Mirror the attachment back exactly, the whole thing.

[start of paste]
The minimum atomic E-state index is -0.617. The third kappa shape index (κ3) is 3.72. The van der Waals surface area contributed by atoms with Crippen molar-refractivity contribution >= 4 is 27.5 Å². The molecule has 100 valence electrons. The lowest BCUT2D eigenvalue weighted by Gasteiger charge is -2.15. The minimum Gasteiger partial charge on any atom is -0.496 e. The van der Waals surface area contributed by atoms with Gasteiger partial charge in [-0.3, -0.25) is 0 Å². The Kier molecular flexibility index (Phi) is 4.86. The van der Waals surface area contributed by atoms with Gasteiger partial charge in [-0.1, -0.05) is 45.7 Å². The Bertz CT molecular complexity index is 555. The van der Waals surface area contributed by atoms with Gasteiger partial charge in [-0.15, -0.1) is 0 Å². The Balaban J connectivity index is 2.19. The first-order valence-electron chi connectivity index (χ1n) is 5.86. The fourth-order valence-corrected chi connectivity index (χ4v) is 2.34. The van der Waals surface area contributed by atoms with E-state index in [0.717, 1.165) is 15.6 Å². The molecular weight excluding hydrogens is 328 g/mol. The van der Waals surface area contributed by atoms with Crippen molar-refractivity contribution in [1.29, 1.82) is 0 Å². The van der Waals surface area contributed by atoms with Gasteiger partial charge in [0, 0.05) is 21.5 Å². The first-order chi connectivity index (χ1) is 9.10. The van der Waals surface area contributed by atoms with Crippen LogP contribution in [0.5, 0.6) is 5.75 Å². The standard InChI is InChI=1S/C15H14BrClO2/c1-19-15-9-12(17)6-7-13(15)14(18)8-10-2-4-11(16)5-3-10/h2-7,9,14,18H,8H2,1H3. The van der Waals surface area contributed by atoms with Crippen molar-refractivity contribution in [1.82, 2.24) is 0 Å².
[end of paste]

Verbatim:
The minimum atomic E-state index is -0.617. The third kappa shape index (κ3) is 3.72. The van der Waals surface area contributed by atoms with Crippen molar-refractivity contribution >= 4 is 27.5 Å². The molecule has 100 valence electrons. The lowest BCUT2D eigenvalue weighted by Gasteiger charge is -2.15. The minimum Gasteiger partial charge on any atom is -0.496 e. The van der Waals surface area contributed by atoms with Gasteiger partial charge in [-0.3, -0.25) is 0 Å². The Kier molecular flexibility index (Phi) is 4.86. The van der Waals surface area contributed by atoms with Gasteiger partial charge in [-0.1, -0.05) is 45.7 Å². The Bertz CT molecular complexity index is 555. The van der Waals surface area contributed by atoms with Gasteiger partial charge in [-0.15, -0.1) is 0 Å². The Balaban J connectivity index is 2.19. The first-order valence-electron chi connectivity index (χ1n) is 5.86. The fourth-order valence-corrected chi connectivity index (χ4v) is 2.34. The van der Waals surface area contributed by atoms with E-state index in [0.717, 1.165) is 15.6 Å². The molecular weight excluding hydrogens is 328 g/mol. The van der Waals surface area contributed by atoms with Crippen molar-refractivity contribution in [1.29, 1.82) is 0 Å². The van der Waals surface area contributed by atoms with Gasteiger partial charge in [0, 0.05) is 21.5 Å². The first-order chi connectivity index (χ1) is 9.10. The van der Waals surface area contributed by atoms with Crippen LogP contribution in [0.5, 0.6) is 5.75 Å². The standard InChI is InChI=1S/C15H14BrClO2/c1-19-15-9-12(17)6-7-13(15)14(18)8-10-2-4-11(16)5-3-10/h2-7,9,14,18H,8H2,1H3. The van der Waals surface area contributed by atoms with Crippen molar-refractivity contribution in [1.82, 2.24) is 0 Å².